Mr. Lie said that if the USSR did leave the United Nations, he supposed that the Organization should go right ahead without her. I replied at once that this was our view. Mr. Rusk commented that, if for some reason we had to end UN today, in his opinion public opinion in the free world would demand that a replacement organization be set up tomorrow.

Mr. Lie said that he had been earnestly considering what, if anything, he could do to contribute to a solution of all these matters. He said that he had considered whether or not he should institute action to call a special session of the General Assembly. He said that he was fully prepared to act in this direction but he had not been able to convince [Page 207] himself that it would be helpful. I agreed with him that it would not be helpful in the present circumstances.

Mr. Lie said that last November Vishinsky had invited him to visit Moscow this spring and that he had declined the invitation. He said that he had recently reflected on whether a visit to Moscow by him would be helpful and that he was convinced that in the present circumstances it would not be. He asked my view on this and I agreed with him.

Mr. Lie expressed appreciation of the cooperation which he is receiving from Senator Austin and the Department of State in UN matters. He inquired about the prospects for approval of the Convention on Privileges and Immunities and I told him that this had a high priority with us and we were endeavoring to obtain favorable action at this session. He expressed his appreciation.9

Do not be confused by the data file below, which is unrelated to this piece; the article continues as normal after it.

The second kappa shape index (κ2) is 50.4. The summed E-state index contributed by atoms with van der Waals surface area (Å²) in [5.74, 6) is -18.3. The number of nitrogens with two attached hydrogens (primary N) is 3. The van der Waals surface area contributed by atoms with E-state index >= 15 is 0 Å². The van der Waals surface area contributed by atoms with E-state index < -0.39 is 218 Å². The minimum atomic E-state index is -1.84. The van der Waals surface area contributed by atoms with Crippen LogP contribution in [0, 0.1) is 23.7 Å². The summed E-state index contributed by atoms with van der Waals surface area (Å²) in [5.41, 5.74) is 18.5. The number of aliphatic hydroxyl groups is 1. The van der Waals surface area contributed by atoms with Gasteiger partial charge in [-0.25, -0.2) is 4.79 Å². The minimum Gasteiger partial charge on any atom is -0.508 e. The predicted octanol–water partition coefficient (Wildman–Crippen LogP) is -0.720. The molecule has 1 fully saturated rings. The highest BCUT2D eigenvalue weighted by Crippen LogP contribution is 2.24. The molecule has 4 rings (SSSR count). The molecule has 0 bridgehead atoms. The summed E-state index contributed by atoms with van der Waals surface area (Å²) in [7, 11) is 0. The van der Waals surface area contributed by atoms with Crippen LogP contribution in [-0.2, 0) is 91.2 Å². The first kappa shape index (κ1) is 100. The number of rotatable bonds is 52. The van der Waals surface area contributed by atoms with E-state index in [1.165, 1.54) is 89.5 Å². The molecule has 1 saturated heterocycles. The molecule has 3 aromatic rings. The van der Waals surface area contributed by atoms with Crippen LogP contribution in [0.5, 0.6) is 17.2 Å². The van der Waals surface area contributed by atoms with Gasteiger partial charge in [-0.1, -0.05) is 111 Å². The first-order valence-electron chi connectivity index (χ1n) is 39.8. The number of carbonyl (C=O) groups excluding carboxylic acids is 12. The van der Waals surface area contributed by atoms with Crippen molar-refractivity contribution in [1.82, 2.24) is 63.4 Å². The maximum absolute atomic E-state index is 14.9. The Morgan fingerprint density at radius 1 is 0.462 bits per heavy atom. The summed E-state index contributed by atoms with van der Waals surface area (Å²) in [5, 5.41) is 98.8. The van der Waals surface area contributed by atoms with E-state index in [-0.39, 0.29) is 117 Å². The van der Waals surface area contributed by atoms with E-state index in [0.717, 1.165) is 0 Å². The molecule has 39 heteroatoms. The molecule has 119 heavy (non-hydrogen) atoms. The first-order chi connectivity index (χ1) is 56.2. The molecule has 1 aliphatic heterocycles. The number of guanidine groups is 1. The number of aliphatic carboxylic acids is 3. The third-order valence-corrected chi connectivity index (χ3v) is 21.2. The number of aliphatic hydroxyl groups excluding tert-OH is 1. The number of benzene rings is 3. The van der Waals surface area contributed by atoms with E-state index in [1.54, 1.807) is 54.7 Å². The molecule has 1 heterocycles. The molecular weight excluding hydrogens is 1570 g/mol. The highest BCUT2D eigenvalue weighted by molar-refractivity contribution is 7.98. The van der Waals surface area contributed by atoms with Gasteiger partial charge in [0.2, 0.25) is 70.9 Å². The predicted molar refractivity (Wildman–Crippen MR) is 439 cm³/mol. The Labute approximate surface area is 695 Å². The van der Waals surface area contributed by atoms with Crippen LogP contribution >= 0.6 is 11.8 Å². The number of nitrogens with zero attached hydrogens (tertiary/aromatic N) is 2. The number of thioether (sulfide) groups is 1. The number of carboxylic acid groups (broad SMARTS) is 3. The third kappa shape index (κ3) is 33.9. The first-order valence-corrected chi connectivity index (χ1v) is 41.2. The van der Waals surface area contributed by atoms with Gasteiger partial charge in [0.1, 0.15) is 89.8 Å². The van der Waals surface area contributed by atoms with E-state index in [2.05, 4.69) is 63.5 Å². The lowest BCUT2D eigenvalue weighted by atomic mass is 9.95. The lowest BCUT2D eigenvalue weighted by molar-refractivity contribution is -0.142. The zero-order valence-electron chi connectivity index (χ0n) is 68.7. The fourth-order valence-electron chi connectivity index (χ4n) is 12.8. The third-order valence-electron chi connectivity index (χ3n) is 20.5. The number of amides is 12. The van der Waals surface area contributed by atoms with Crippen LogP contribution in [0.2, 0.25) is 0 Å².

Mr. Webb inquired whether Mr. Lie had any specific suggestions as to action which the US Government could take or any criticism of action we have taken. Mr. Lie said that he greatly appreciated the support and cooperation which UN is receiving from the United States. He said that he had very little criticism to make. He said that ERP was becoming “a little more political” than he liked to see and questioned the Spaak OEEC appointment. He did not elaborate these points.

Mr. Lie and Mr. Price both expressed appreciation for the frank and helpful talk with us.

  1. Dean G. Acheson.
  2. James E. Webb, Under Secretary of State.
  3. Dean Rusk, Deputy Under Secretary of State (for political affairs).
  4. John D. Hickerson, Assistant Secretary of State for United Nations Affairs.
  5. For President Truman’s statement of January 5 regarding U.S. policy towards Formosa, see Department of State Bulletin, January 16, 1950, p. 79.
  6. For text of Mr. Acheson’s remarks made before the National Press Club, Washington, January 12, see ibid., January 23, 1950, pp. 111 ff.
  7. For documentation on this subject, see vol. vi, pp. 256 ff.
  8. Andrei T. Vyshinsky, Soviet Foreign Minister and Chairman of the Delegation of the Soviet Union to the fourth regular session of the General Assembly.
  9. For documentation on this matter, see pp. 46 ff.